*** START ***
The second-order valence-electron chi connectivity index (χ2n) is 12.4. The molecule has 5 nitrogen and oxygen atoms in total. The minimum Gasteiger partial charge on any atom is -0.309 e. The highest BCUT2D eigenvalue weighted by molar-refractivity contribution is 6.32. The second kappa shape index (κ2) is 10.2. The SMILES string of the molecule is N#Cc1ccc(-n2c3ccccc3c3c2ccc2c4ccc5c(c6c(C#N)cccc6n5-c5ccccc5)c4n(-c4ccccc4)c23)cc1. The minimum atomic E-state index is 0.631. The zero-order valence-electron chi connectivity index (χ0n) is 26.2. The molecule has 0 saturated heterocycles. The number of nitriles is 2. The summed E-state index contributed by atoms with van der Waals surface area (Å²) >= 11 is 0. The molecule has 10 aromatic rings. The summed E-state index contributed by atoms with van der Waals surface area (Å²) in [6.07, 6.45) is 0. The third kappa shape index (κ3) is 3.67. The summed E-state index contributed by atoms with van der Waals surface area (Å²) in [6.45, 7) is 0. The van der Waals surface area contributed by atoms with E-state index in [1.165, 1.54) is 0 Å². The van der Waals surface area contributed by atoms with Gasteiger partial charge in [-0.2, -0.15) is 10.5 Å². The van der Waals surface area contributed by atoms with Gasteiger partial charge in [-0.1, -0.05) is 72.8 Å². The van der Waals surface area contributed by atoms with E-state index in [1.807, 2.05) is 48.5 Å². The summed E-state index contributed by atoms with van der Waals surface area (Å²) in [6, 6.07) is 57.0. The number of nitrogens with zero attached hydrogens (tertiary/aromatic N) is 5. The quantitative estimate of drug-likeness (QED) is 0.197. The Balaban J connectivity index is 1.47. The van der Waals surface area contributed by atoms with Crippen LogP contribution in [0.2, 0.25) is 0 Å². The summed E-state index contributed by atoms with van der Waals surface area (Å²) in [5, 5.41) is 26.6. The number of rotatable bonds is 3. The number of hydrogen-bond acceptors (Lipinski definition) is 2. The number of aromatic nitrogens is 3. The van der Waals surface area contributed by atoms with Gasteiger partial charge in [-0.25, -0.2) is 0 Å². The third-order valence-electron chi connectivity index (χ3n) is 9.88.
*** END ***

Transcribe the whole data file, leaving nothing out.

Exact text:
The second-order valence-electron chi connectivity index (χ2n) is 12.4. The molecule has 5 nitrogen and oxygen atoms in total. The minimum Gasteiger partial charge on any atom is -0.309 e. The highest BCUT2D eigenvalue weighted by molar-refractivity contribution is 6.32. The second kappa shape index (κ2) is 10.2. The SMILES string of the molecule is N#Cc1ccc(-n2c3ccccc3c3c2ccc2c4ccc5c(c6c(C#N)cccc6n5-c5ccccc5)c4n(-c4ccccc4)c23)cc1. The minimum atomic E-state index is 0.631. The zero-order valence-electron chi connectivity index (χ0n) is 26.2. The molecule has 0 saturated heterocycles. The number of nitriles is 2. The summed E-state index contributed by atoms with van der Waals surface area (Å²) >= 11 is 0. The molecule has 10 aromatic rings. The summed E-state index contributed by atoms with van der Waals surface area (Å²) in [6.07, 6.45) is 0. The third kappa shape index (κ3) is 3.67. The summed E-state index contributed by atoms with van der Waals surface area (Å²) in [6.45, 7) is 0. The van der Waals surface area contributed by atoms with E-state index in [1.165, 1.54) is 0 Å². The van der Waals surface area contributed by atoms with Gasteiger partial charge in [-0.2, -0.15) is 10.5 Å². The van der Waals surface area contributed by atoms with Gasteiger partial charge in [-0.1, -0.05) is 72.8 Å². The van der Waals surface area contributed by atoms with E-state index in [1.807, 2.05) is 48.5 Å². The summed E-state index contributed by atoms with van der Waals surface area (Å²) in [6, 6.07) is 57.0. The number of nitrogens with zero attached hydrogens (tertiary/aromatic N) is 5. The quantitative estimate of drug-likeness (QED) is 0.197. The Balaban J connectivity index is 1.47. The van der Waals surface area contributed by atoms with Crippen LogP contribution in [0.2, 0.25) is 0 Å². The summed E-state index contributed by atoms with van der Waals surface area (Å²) in [5, 5.41) is 26.6. The number of rotatable bonds is 3. The number of hydrogen-bond acceptors (Lipinski definition) is 2. The number of aromatic nitrogens is 3. The van der Waals surface area contributed by atoms with Gasteiger partial charge in [-0.25, -0.2) is 0 Å². The third-order valence-electron chi connectivity index (χ3n) is 9.88.